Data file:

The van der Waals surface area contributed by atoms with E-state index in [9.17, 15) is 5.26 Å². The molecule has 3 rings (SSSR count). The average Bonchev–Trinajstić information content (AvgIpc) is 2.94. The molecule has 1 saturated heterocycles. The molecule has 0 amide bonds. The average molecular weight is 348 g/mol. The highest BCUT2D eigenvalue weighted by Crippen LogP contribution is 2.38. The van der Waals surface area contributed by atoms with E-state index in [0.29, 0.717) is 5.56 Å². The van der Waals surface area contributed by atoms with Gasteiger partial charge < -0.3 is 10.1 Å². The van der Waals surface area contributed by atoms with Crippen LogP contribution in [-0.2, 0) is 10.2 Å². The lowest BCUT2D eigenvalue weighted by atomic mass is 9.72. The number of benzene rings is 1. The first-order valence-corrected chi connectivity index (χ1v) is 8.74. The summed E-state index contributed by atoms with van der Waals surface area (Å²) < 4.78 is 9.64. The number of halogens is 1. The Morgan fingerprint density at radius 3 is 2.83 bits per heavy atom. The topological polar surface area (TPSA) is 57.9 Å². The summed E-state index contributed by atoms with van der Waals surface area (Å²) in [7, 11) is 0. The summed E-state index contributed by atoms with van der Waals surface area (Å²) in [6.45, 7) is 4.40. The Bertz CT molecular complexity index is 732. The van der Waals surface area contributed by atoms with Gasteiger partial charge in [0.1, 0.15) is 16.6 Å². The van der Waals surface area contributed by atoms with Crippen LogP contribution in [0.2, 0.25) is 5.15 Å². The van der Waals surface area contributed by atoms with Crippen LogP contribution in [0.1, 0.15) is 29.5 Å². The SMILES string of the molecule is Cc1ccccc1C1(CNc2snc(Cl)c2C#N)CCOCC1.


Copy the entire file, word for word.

The van der Waals surface area contributed by atoms with E-state index in [9.17, 15) is 5.26 Å². The molecule has 3 rings (SSSR count). The average Bonchev–Trinajstić information content (AvgIpc) is 2.94. The molecule has 1 saturated heterocycles. The molecule has 0 amide bonds. The average molecular weight is 348 g/mol. The highest BCUT2D eigenvalue weighted by Crippen LogP contribution is 2.38. The van der Waals surface area contributed by atoms with E-state index in [0.29, 0.717) is 5.56 Å². The van der Waals surface area contributed by atoms with Gasteiger partial charge < -0.3 is 10.1 Å². The van der Waals surface area contributed by atoms with Crippen LogP contribution in [-0.2, 0) is 10.2 Å². The lowest BCUT2D eigenvalue weighted by atomic mass is 9.72. The number of benzene rings is 1. The first-order valence-corrected chi connectivity index (χ1v) is 8.74. The summed E-state index contributed by atoms with van der Waals surface area (Å²) < 4.78 is 9.64. The number of halogens is 1. The Morgan fingerprint density at radius 3 is 2.83 bits per heavy atom. The topological polar surface area (TPSA) is 57.9 Å². The summed E-state index contributed by atoms with van der Waals surface area (Å²) in [7, 11) is 0. The summed E-state index contributed by atoms with van der Waals surface area (Å²) in [6.45, 7) is 4.40. The Bertz CT molecular complexity index is 732. The van der Waals surface area contributed by atoms with Gasteiger partial charge in [0.1, 0.15) is 16.6 Å². The van der Waals surface area contributed by atoms with Crippen LogP contribution in [0.2, 0.25) is 5.15 Å². The van der Waals surface area contributed by atoms with Crippen LogP contribution in [0.1, 0.15) is 29.5 Å². The SMILES string of the molecule is Cc1ccccc1C1(CNc2snc(Cl)c2C#N)CCOCC1.